The big winner in the Iowan caucuses is Jesus Christ. Mike Huckabee and Barack Obama are the two most religious — politically religious — candidates of their parties. I’m surprised that those candidates came in first. However, I don’t believe that they’ll win the nominations (though I think it likely that Obama joins somebody else’s ticket). Indeed, I would be stunned if either candidate made it to the general election. If both make it, that will demonstrate that this country is in worse shape than I thought, and that we are likely headed toward more expansive religious-based politics.
Here’s why I don’t think Huckabee or Obama will last. In late 2006, Time published a map titled, “Denomination Nation.” If you select for “Mainline Protestants,” you will find that Iowa is among the states most heavily populated by such Christians. West of Nebraska, the numbers drop off dramatically.
Huckabee’s motto is “Faith. Family. Freedom.” — in that order. Huckabee leaves no doubt that he will interpret “freedom” through the lens of faith, which means that he will sacrifice genuine freedom to faith.
Under his “Issues” page “Faith and Politics,” Huckabee writes, “My faith is my life — it defines me. My faith doesn’t influence my decisions, it drives them. For example, when it comes to the environment, I believe in being a good steward of the earth.”
On the issue of abortion, Huckabee writes,
I support and have always supported passage of a constitutional amendment to protect the right to life. … I have no desire to throw women in jail, I just want us to stop throwing babies in the garbage. … With respect to stem cells, I am opposed to research on embryonic stem cells.
However, if Huckabee passes an amendment outlawing abortion, this will necessarily impose criminal penalties on women and/or their doctors. (I do not imagine that the amendment will read, “Pretty please don’t have abortions; Congress shall pass no law enforcing this amendment.”) Then real police with real guns will arrest real people and throw them into real jails, Huckabee’s disingenuous “desires” notwithstanding.
It is unclear to me what exceptions Huckabee might allow. Would he outlaw all abortions from the moment the sperm enters the egg? What about cases of rape, incest, or dangers to the life of the mother? And who gets to make such calls? How many doctors will be called before the Inquisition to prove that an abortion was necessary to protect the woman’s life? And how many women will be called to prove that their miscarriages were accidental?
However, even an abortion ban with numerous exceptions and light enforcement would severely violate the rights of pregnant women who do not wish to have a child. (The fact that many abortions result from irresponsible sex does not change this fact.) The sort of abortion ban that many Christians favor would outlaw abortions of fertilized eggs. Thus, the “morning after” pill would be outlawed, and, presumably, manufacture, distribution, possession, and use of such a pill would bring criminal penalties. Yet the position that a fertilized egg or a cluster of cells should be granted the same rights that you have is grounded on the Christian dogma that God infuses a fertilized egg with a soul. Such a policy imposes religion by political force.
Huckabee also wishes to outlaw certain types of medical research based on his religious beliefs. I don’t know where Huckabee stands on issues of censorship and “faith-based” tax subsidies. (For further discussion on religion in politics, see my blog post on Fred Thompson and then link back from there.)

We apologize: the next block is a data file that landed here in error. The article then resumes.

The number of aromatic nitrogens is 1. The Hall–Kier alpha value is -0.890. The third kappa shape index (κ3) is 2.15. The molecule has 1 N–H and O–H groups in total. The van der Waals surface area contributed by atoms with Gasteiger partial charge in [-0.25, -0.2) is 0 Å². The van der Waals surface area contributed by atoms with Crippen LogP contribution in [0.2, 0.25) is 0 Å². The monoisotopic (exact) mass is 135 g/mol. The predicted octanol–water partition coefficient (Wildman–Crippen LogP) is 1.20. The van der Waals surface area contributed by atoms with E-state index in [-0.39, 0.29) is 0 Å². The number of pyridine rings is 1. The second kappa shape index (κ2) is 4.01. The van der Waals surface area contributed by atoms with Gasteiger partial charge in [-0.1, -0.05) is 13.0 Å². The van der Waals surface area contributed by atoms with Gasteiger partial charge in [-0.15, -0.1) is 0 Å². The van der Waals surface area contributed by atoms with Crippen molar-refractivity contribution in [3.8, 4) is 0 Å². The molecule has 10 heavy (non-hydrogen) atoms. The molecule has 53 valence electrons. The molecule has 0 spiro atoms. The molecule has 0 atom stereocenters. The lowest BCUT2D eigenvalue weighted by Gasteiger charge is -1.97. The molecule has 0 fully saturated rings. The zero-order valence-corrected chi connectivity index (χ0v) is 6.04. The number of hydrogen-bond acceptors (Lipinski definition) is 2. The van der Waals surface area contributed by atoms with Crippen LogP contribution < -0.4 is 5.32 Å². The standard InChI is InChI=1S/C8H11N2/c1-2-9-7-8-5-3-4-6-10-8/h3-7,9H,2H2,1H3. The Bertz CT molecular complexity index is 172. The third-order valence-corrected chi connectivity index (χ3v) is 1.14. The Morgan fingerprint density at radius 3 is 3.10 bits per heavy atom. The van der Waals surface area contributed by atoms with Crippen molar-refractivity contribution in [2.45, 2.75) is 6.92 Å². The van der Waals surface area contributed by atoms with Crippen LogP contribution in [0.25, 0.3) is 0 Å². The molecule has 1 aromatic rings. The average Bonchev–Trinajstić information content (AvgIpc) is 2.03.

Aside from his rejection of the separation of church and state, Huckabee is a typical “moderate” left-wing statist. He endorses environmentalism through political force and better health through federal controls, as examples. Mark Joseph’s December 31 column about Huckabee is telling:
The stunning and rapid ascendence of former Arkansas Gov. Mike Huckabee has shocked prominent old-guard Washington Republicans and conservatives, leaving them shaking their heads, wondering how a social conservative with a fairly liberal record on issues like immigration, education, taxes and spending can possibly be commanding the allegiance of so many Christian conservative voters. …
For Huckabee is an unreconstructed and unapologetic pre-1980 Republican who has more in common with William Jennings Bryan than Ronald Reagan and whose views expose the deep rift that has always existed between social and economic conservatives. …
[T]he emergence of Huckabee and his hybrid conservative/liberal style may finally produce the much ballyhooed conservative crackup that so many commentators have been predicting.
Obama would expand national controls over virtually every aspect of our lives. Yet at least he talks about the separation of church and state. Yet he clearly believes that God has called him to use the power of the national government to carry out religious goals. The document, “Barack Obama on Faith,” states that “God is constantly present in our lives…” And Obama wants to make sure of it. “Faith is a source of action for justice.” In this context, “justice” is a euphemism for political controls to force people to obey Obama’s version of Christian “charity.” For some examples, see Obama’s proposals on poverty. He wants to expand “career” subsidies, “create a green jobs corps,” expand subsidies for “urban planning initiatives,” increase the forced wage rate, etc. Obama also wants to impose “a new national health plan.”
Obama is thus in tune with the socialist tradition. The difference is that he justifies his socialism by faith.
The election of Mike Huckabee or Barack Obama as President of the United States would constitute a national disaster. Fortunately, that’s not likely to happen.